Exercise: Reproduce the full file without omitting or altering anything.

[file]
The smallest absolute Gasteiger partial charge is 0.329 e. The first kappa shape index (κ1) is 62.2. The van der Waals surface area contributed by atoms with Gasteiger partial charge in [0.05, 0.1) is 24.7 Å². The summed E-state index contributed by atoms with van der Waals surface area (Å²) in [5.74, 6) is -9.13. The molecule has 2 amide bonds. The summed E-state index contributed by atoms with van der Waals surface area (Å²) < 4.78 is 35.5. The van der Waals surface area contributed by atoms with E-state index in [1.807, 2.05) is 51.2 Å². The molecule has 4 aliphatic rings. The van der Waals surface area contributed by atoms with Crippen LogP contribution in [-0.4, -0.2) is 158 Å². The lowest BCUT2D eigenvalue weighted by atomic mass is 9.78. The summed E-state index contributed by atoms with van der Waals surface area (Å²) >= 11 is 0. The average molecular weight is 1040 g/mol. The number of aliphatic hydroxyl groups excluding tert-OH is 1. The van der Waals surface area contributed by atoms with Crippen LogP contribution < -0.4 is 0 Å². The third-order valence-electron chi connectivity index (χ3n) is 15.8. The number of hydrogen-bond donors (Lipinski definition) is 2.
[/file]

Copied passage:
The smallest absolute Gasteiger partial charge is 0.329 e. The first kappa shape index (κ1) is 62.2. The van der Waals surface area contributed by atoms with Gasteiger partial charge in [0.05, 0.1) is 24.7 Å². The summed E-state index contributed by atoms with van der Waals surface area (Å²) in [5.74, 6) is -9.13. The molecule has 2 amide bonds. The summed E-state index contributed by atoms with van der Waals surface area (Å²) < 4.78 is 35.5. The van der Waals surface area contributed by atoms with E-state index in [1.807, 2.05) is 51.2 Å². The molecule has 4 aliphatic rings. The van der Waals surface area contributed by atoms with Crippen LogP contribution in [-0.4, -0.2) is 158 Å². The lowest BCUT2D eigenvalue weighted by atomic mass is 9.78. The summed E-state index contributed by atoms with van der Waals surface area (Å²) >= 11 is 0. The average molecular weight is 1040 g/mol. The number of aliphatic hydroxyl groups excluding tert-OH is 1. The van der Waals surface area contributed by atoms with Crippen LogP contribution < -0.4 is 0 Å². The third-order valence-electron chi connectivity index (χ3n) is 15.8. The number of hydrogen-bond donors (Lipinski definition) is 2.